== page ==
Crop establishment was a new topic in the seminar streams at this year’s CropTec and, with interest growing in soil husbandry and health and their role in improving the resilience of crops, speakers inevitably posed almost as many questions as they provided answers.
Kicking off the session, which was supported by Horsch, was Kevin Ashford of Sustainable Soil Management, who in a wide-ranging presentation highlighted a number of potential areas for development. Acknowledging most growers were familiar with mapping, he posed the question: “How many layers of information do we need to get the basic information we need to make a difference?’
And while maps might be produced for soil nitrogen or pH, were they also being generated for micronutrients such as calcium, sodium or boron? These each had important roles in plant nutrition, often interrelating with major nutrients, but were seldom mapped, he said.
Some important factors, such as soil structure, could not be mapped, he added. He also highlighted the effect differences in soil bulk density could have on nutrient availability and what these might mean in terms of impact on fertiliser requirement and costs.
The session’s second speaker, farm consultant Niall Atkinson, also posed a question to CropTec visitors: “Why cultivate?” Observation of various establishment techniques for oilseed rape, for example, over many years had shown there was very little difference between them in terms of yield but massive differences in costs and time taken to establish a crop, he said.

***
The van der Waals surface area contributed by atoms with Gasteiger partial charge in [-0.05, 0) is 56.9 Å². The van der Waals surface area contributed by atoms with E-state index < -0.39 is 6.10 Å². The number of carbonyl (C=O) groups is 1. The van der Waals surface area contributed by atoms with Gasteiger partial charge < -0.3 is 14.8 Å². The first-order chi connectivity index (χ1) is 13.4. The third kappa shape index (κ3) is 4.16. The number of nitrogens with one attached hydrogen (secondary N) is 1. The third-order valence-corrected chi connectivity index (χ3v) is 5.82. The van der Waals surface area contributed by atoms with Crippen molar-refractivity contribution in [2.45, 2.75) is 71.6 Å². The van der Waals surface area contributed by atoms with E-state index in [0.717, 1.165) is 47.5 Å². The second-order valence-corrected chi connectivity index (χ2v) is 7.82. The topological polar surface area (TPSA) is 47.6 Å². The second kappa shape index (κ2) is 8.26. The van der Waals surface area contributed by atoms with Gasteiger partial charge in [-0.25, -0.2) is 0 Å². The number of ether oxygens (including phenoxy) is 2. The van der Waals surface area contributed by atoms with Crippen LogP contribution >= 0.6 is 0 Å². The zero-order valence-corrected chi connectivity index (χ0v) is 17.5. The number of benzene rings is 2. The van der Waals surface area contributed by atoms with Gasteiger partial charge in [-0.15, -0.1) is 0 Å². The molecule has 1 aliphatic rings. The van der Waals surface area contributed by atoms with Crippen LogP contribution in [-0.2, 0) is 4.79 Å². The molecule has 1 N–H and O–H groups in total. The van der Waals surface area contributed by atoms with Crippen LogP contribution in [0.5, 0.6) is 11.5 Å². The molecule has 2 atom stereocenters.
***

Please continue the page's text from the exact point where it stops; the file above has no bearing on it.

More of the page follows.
There was a need for a change in mindset when it came to cultivations but where lower cost approaches were being adopted it was likely help in the form of techniques such as companion planting would be needed on more challenging soils.
He urged growers to ask themselves a series of questions: “Are you happy with soil structure, soil biology, soil organic matter, grass-weed control, establishment costs? If you can answer ‘yes’ to most of these I would suggest you are on the right track and say ‘carry on as usual’. If you answer ‘no’ to any of these points, I think you need to be considering changes to your cultivations and be considering the use of cover crops.”
ADAS drainage engineer Kirk Hill provided some practical advice on monitoring and managing soil water.
“The vast majority of drainage systems fail because outfalls are not kept clear,” he said.
* Source - ADAS